The Newton Historical Society will use a grant provided by the Massachusetts Development Finance Agency and the Massachusetts Cultural Council to continue its preservation and restoration project at the Durant-Kenrick House.
The $218,000 Cultural Facilities Fund grant will also allow the organization, which operates as Historic Newton , to add an educational wing to the Waverly Avenue property, one of the few pre-Revolutionary War houses remaining in the city.
The restoration project is expected to cost about $2.3 million. The additional money will come from other grants and private donations.
Along with structural repairs, including replacing the roof, Historic Newton is providing an interpretive exhibit on the house’s history, furnishing it with period furniture, developing interactive and audio programming, and setting up gardens and orchards on the grounds, said Cynthia Stone, Historic Newton’s director.
“The house has a wonderful history over three periods of time,” Stone said, and the new programming will be centered on Newton’s history, horticulture, and civil rights — themes based on the experiences of the Durant, Kenrick, and Dewing families, respectively. Each family lived on the property during significant periods of history.
Edward Durant, an acquaintance of Samuel Adams, was Newton’s main participant in the activities leading up to the American Revolution, according to Stone. Local schoolchildren study the Durants as part of their third-grade history curriculum. Stone said Historic Newton will be developing programs that complement the classroom lessons.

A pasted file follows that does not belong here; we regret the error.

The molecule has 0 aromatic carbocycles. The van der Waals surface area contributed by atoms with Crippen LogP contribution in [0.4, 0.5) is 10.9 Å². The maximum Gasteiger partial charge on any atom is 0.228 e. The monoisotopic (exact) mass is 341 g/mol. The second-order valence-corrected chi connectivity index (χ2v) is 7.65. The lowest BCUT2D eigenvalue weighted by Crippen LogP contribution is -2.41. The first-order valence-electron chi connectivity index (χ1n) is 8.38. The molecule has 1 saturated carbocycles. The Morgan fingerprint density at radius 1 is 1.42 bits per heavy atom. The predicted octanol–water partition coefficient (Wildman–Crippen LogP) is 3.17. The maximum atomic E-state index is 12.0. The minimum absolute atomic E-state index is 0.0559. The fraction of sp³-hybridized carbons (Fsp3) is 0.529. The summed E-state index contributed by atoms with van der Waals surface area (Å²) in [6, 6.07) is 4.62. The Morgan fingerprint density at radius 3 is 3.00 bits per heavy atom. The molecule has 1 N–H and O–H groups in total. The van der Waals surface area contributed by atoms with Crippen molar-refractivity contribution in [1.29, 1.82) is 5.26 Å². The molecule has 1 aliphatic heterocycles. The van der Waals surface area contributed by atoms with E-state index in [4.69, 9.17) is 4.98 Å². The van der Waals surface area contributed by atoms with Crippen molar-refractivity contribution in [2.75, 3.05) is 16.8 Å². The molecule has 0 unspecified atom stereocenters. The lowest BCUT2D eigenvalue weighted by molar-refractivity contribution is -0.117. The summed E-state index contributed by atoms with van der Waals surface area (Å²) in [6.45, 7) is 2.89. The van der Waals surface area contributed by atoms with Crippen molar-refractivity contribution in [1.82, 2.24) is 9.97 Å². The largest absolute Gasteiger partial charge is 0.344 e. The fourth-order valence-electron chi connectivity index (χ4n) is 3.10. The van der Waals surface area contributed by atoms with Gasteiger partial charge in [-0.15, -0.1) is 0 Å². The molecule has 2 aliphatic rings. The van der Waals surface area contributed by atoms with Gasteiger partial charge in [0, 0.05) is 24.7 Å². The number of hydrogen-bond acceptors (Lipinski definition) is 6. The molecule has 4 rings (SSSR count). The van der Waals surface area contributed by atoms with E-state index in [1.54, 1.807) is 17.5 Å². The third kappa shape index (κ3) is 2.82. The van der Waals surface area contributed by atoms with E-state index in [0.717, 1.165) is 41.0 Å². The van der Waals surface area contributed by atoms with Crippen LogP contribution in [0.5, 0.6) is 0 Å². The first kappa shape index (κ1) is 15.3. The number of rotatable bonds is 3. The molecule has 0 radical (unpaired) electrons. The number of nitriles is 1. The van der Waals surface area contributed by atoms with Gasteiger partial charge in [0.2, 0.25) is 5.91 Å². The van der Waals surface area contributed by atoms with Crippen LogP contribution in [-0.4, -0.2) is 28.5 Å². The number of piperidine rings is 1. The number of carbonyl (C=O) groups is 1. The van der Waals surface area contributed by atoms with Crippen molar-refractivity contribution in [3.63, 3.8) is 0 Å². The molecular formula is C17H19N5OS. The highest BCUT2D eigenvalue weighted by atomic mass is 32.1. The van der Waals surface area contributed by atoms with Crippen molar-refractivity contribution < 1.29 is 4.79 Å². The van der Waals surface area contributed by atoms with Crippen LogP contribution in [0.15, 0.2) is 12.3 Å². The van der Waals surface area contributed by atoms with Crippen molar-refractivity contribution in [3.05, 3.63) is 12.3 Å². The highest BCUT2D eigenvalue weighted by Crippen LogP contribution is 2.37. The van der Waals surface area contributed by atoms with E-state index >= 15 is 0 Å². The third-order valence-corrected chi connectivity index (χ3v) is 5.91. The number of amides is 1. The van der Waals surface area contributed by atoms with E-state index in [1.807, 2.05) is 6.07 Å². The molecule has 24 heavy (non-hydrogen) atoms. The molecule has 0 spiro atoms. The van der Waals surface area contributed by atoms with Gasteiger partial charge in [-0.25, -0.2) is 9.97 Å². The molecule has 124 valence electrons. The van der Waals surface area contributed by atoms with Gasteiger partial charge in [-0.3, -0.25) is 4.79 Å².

The Kenrick family built a nationally significant commercial nursery in the early 19th century, introducing plants from various British colonies to New England. William Kenrick, one of the country’s first horticulturists, planted specimen trees on the property. Stone said Historic Newton plans to connect this story with programs about gardening and where food comes from.
Arthur S. Dewing studied and taught at Harvard, where he helped found the Harvard Business School and developed the case-study method still used there. His wife, Frances R. Dewing, was one of the first women to receive a doctorate from Radcliffe College. Some of the Durant-Kenrick programs will be focused on Americans’ and women’s rights, and how “we become active participants in shaping what our rights are,” Stone said.
To receive the grant, Historic Newton had to apply to the Massachusetts Cultural Council. Its expert panels and Cultural Facilities Fund Advisory Committee review applications and recommend organizations to MassDevelopment, which makes the final decision. The Massachusetts Cultural Council’s communications director, Greg Liakos, said that the process usually takes about six months from the time the application is submitted to when organizations are notified about the grants.
According to the Cultural Facilities Fund panel rating, the Durant-Kenrick project received 4.12 points out of a possible 5, making it a strong candidate for the grant. An organization’s project planning, financial planning, implementation, and the grant’s potential effect on the community are all factors in the Massachusetts Cultural Council’s recommendation.
Historic Newton, which had already begun restoring the house before it received the grant earlier this summer, scored highest in the financial planning category.
One of the qualifications for the grant is being able to raise funds matching the total amount of the grant, which Stone said Historic Newton was able to do through additional grants and private donations, some from Newton residents.